Hooke points out that as civilizations waned their religious liturgies remained as literary forms, which were passed on to other civilizations.

 

Marduk was a great hero but only a minor god. He was the son of Ea, the god of wisdom.

 

Tiamat the Great Dragon assembles an army of monstrous beings and advances to destroy the gods of Babylon.

 

Marduk agrees to fight Tiamat and her host of monsters provided he is made king of the gods.

 

There is a great feast in the hall of the gods when Marduk is elected their king.

 

Marduk singlehandedly vanquishes Tiamat and her hordes of monsters! Having seized the seven tablets of destiny from the first-born son of Tiamat, he was then able to create the universe and mankind. (S.H. Hooke pp 43-45)

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Ah, Beowulf, love it.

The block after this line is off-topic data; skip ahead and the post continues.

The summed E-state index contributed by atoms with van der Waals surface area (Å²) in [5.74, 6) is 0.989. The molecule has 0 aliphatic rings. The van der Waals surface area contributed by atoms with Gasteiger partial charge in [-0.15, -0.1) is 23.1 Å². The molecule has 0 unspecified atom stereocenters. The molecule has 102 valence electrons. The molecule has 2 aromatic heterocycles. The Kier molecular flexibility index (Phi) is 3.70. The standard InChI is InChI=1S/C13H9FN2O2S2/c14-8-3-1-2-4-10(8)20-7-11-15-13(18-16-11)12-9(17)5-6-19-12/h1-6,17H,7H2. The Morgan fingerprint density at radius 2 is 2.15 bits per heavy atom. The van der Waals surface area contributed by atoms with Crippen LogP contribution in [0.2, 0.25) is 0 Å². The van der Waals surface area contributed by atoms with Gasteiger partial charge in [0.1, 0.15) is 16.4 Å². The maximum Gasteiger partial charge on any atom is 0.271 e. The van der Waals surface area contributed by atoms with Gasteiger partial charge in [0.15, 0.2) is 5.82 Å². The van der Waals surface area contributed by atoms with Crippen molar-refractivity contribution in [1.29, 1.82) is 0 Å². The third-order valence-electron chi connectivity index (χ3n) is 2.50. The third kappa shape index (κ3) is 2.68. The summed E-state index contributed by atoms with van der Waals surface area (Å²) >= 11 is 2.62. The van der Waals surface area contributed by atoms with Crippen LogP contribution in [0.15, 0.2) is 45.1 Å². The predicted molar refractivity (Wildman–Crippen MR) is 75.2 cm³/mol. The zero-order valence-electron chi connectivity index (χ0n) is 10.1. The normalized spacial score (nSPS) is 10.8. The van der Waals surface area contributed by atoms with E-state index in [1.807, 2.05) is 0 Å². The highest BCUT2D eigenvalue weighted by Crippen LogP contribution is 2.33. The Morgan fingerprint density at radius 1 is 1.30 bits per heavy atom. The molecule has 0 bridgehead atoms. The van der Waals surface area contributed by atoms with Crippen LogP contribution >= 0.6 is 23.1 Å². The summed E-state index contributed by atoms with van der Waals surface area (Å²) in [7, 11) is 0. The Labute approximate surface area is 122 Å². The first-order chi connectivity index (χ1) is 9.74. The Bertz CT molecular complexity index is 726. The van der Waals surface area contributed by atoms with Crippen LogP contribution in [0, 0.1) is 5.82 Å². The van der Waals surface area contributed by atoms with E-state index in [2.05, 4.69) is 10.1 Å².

I think I agree with anjeaunot on the origin though; it's an archetypical, classic tale of good overcoming evil, probably as old as mankind itself. Mead halls such as Hrothgar's were probably not rarities in successful nordic kingdoms, and Grendel is ..well, your typical evil personified. Plus there's his mother, and finally, the dragon.

What Beowulf does have that is uniquely Anglo-Saxon/Nordic in nature is the way in which the warrior class is exalted, honored, boastful and unapologetic, even over-the-top, and love/romance elements kept to a minimum.

These guys were the original Klingons.

 

The bodies at Sutton Hoo that were scattered about are believed to have been executions.. there may have been a gallows at mound #5 even.

 

I totally agree with you CG in your last paragraph. Most scholars believe Beowulf originated during the pre-christian Anglo-Saxon era, and was altered later.

I would looooove to read the original.. if it were ever actually written, which I doubt. It was probably an oral tradition in its pure pagan form. It doesn't appear that runes were ever used for lengthy bits of writing, increasing use of the Latin alphabet was part and parcel with the advent of christianity there.